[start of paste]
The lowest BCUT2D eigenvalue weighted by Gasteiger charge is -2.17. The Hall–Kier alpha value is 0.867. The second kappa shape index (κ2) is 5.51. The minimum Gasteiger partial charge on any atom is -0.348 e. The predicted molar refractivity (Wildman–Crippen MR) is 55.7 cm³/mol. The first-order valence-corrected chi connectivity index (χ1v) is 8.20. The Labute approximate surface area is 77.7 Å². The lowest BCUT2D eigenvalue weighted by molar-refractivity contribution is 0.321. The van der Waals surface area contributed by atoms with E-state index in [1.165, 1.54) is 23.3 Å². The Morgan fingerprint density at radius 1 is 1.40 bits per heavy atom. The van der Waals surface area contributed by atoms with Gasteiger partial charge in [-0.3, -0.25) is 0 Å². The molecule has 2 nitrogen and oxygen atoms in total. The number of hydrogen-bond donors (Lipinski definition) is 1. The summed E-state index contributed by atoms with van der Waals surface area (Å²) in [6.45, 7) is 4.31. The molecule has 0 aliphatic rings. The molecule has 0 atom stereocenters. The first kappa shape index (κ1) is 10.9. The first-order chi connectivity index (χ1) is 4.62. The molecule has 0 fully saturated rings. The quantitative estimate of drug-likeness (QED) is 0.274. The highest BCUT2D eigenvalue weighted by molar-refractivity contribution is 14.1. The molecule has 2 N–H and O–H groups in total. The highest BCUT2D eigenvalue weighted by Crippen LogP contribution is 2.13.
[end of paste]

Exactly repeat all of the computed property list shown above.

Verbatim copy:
The lowest BCUT2D eigenvalue weighted by Gasteiger charge is -2.17. The Hall–Kier alpha value is 0.867. The second kappa shape index (κ2) is 5.51. The minimum Gasteiger partial charge on any atom is -0.348 e. The predicted molar refractivity (Wildman–Crippen MR) is 55.7 cm³/mol. The first-order valence-corrected chi connectivity index (χ1v) is 8.20. The Labute approximate surface area is 77.7 Å². The lowest BCUT2D eigenvalue weighted by molar-refractivity contribution is 0.321. The van der Waals surface area contributed by atoms with E-state index in [1.165, 1.54) is 23.3 Å². The Morgan fingerprint density at radius 1 is 1.40 bits per heavy atom. The van der Waals surface area contributed by atoms with Gasteiger partial charge in [-0.3, -0.25) is 0 Å². The molecule has 2 nitrogen and oxygen atoms in total. The number of hydrogen-bond donors (Lipinski definition) is 1. The summed E-state index contributed by atoms with van der Waals surface area (Å²) in [6.45, 7) is 4.31. The molecule has 0 aliphatic rings. The molecule has 0 atom stereocenters. The first kappa shape index (κ1) is 10.9. The first-order chi connectivity index (χ1) is 4.62. The molecule has 0 fully saturated rings. The quantitative estimate of drug-likeness (QED) is 0.274. The highest BCUT2D eigenvalue weighted by molar-refractivity contribution is 14.1. The molecule has 2 N–H and O–H groups in total. The highest BCUT2D eigenvalue weighted by Crippen LogP contribution is 2.13.